In Chandler v. Benafel, 3 Cal.App.2d 368, 371 [ 39 P.2d 890], it is said: "... It is not the rule that merely because an instruction may be said to be applicable to the case from the viewpoint of the party offering it, that the court by reason thereof is required to give it."Summary of this case from McNulty v. Southern Pacific Co.
Docket No. 8910.
December 28, 1934.
APPEAL from a judgment of the Superior Court of Los Angeles County. H. Parker Wood, Judge. Affirmed.
The facts are stated in the opinion of the court.
Paul Nourse, Forrest A. Betts and Nourse, Betts Jones for Appellants.
J.H. De La Monte, Ralph D. Brown and Walter W. Little for Respondents.
Plaintiff Bessie Chandler was standing on the sidewalk at the southwest corner of Maple Avenue and Adams Street in Los Angeles when she was struck and injured by the floral truck driven by defendant Kempton and owned by defendants Benafel and Borcherding. The truck had collided with a coupe owned by defendant Machris and driven by defendant Christian with her consent, and had come up over the curb to where plaintiff was standing. The jury returned a verdict absolving the driver, Christian, and owner, Machris, of the coupe. At the same time they returned a verdict for plaintiff against the driver and owners of the truck. From judgment on the latter verdict this appeal is taken.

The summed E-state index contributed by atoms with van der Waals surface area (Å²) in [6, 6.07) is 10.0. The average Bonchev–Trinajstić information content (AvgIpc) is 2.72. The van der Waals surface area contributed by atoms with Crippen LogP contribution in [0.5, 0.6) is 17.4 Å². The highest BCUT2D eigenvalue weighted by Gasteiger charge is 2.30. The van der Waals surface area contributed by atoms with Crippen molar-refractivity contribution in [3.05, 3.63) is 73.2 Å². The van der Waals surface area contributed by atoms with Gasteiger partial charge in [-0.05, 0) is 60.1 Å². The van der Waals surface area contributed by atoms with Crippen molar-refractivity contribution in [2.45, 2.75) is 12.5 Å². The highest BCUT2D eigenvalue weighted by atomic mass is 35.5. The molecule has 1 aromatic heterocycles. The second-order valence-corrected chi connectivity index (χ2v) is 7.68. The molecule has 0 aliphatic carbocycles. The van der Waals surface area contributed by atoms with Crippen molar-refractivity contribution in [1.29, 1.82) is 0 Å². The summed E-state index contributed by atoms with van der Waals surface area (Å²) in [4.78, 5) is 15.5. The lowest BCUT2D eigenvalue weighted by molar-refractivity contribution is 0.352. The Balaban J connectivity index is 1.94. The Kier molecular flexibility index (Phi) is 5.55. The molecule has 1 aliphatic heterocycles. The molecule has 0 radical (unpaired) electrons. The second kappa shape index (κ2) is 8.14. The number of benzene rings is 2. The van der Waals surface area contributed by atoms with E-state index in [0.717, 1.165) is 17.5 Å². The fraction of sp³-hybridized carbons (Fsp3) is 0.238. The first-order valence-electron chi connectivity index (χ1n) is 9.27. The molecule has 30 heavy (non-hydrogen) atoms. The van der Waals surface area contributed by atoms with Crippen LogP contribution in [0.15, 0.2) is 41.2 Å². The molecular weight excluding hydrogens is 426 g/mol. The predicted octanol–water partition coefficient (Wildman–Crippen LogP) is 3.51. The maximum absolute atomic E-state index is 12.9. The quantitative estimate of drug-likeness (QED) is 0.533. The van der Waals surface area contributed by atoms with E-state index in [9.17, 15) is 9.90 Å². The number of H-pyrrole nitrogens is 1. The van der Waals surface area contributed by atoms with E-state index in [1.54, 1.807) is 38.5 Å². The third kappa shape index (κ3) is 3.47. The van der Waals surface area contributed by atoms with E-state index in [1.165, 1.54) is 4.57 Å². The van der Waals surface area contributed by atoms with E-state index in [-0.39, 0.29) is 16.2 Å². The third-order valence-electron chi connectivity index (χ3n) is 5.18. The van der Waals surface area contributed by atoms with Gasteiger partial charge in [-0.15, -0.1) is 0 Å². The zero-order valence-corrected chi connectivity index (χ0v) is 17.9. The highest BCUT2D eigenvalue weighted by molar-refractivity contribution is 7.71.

Appellants question the sufficiency of the evidence and declare that the physical facts show that defendant Kempton, the truck driver, was not negligent. The truck was going south on Maple Avenue and was well within the intersection when the coupe, going west, came in contact with the left rear thereof. Kempton testified that thereupon the truck was "tipped over on its right side and turned around and slid up against the curb, straightened up on its four wheels, landing on top of a fire plug". It made this movement between the point of collision and the fire plug, whirling all the time on its right side. The coupe came to rest within a few feet from where it touched the truck. The bumper on the coupe was shoved out to the left about eighteen inches and the frame horns were bent down a little and four to six inches to the left. These and other circumstances establish the negligence of Kempton and differentiate this case from Waizman v. Black, 101 Cal.App. 610 [ 281 P. 1087], and Keyes v. Hawley, 100 Cal.App. 53 [ 279 P. 674], relied upon by appellants. The jury's determination that the accident was due to negligence of the truck driver and not the driver of the coupe appears just and reasonable in the light of the evidence.
 Appellants complain of certain instructions given. The court instructed the jury as to the speed limit of 15 miles per hour at an obstructed intersection (sec. 113, California Vehicle Act) but did not tell them that it was negligence per se to exceed that speed. Since negligence as a matter of fact was shown by the evidence the instruction cannot be said to have contravened the provisions of subdivision "d" of said section of the Vehicle Act, which merely has the effect of leaving it to the jury to determine the question of negligence. ( Potapoff v. Mattes, 130 Cal.App. 421 [ 19 P.2d 1016].)
 The jury were told of a city ordinance making it unlawful to drive into a sidewalk and instructed that violation of an ordinance was negligence as a matter of law. Under the facts, this instruction was hardly applicable but the ordinance was admitted in evidence without objection by appellants and their contention in this respect does not appear timely.